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Heartburn During Pregnancy

More than half of all pregnant women report symptoms of severe heartburn, particularly during their second and third trimesters. Heartburn, also called acid indigestion, is an irritation or burning sensation of the esophagus caused by stomach contents that reflux (comes back up) from the stomach.

Heartburn in pregnancy may occur because of changing hormone levels, which can affect the muscles of the digestive tract and how different foods are tolerated. Pregnancy hormones can cause the lower esophageal sphincter (the muscular valve between the stomach and esophagus) to relax, allowing stomach acids to splash back up into the esophagus. In addition, the enlarged uterus can crowd the abdomen, pushing stomach acids upward. Although it's rare, gallstones can also cause heartburn during pregnancy.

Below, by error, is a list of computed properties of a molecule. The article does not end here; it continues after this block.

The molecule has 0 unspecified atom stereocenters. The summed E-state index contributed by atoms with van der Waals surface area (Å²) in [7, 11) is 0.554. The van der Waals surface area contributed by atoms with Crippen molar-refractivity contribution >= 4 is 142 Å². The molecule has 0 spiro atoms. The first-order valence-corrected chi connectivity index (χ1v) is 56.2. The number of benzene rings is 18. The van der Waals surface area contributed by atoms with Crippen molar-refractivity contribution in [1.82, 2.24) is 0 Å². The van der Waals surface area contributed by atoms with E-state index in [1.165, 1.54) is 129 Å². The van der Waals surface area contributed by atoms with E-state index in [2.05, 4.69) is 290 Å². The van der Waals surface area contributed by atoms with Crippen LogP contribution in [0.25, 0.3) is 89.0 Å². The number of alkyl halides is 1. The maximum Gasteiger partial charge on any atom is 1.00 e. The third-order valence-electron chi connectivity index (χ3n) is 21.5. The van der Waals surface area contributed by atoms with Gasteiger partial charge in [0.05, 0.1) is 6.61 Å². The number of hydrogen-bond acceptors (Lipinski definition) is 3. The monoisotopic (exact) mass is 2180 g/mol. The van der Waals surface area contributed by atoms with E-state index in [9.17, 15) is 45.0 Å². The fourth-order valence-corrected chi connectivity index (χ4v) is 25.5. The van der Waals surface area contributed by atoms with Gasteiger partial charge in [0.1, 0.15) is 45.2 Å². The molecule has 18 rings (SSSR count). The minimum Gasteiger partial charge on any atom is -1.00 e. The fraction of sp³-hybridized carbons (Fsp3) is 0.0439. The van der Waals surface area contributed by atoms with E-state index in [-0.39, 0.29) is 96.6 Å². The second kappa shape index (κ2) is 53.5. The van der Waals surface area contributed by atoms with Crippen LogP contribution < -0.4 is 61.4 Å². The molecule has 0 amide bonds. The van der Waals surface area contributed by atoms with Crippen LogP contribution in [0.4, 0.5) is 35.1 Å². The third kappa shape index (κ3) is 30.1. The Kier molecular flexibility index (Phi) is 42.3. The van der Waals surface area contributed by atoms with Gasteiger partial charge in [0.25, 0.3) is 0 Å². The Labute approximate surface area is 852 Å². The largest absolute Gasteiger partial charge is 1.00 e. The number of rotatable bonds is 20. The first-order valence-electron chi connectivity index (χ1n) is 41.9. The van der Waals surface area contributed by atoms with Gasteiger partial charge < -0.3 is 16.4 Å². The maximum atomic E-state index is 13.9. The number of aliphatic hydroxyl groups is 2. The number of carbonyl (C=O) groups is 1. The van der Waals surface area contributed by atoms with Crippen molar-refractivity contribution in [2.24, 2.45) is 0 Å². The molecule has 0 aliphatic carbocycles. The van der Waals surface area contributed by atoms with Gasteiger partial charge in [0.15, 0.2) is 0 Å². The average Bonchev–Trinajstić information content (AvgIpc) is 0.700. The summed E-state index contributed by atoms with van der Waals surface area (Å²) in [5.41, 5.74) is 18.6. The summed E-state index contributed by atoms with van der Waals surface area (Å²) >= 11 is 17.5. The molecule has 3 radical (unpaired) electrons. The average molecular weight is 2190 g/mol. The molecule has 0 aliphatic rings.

Prevention and Treatment of Heartburn During Pregnancy

To reduce heartburn during pregnancy without hurting your baby, you should try the following:

  • Eat several small meals each day instead of three large ones.
  • Eat slowly.
  • Avoid fried, spicy, or rich foods, or any foods that seem to cause relaxation of the lower esophageal sphincter and increase the risk of heartburn.
  • Drink less while eating. Drinking large amounts while eating may increase the risk of acid reflux and heartburn.
  • Don't lie down directly after eating.
  • Keep the head of your bed higher than the foot of your bed. Or place pillows under your shoulders to help prevent stomach acids from rising into your chest.
  • Ask your doctor about using over-the-counter medications such as Tums or Maalox, which are generally safe to use during pregnancy. You may find that liquid heartburn relievers are more effective in treating heartburn, because they coat the esophagus.
  • Wear loose-fitting clothing. Tight-fitting clothes can increase the pressure on your stomach and abdomen.
  • Avoid constipation.

If your heartburn persists, see your doctor. He or she may prescribe medications that are safe to take during pregnancy. Heartburn usually disappears following childbirth.

 

WebMD Medical Reference

Reviewed by Kimball Johnson, MD on July 24, 2012
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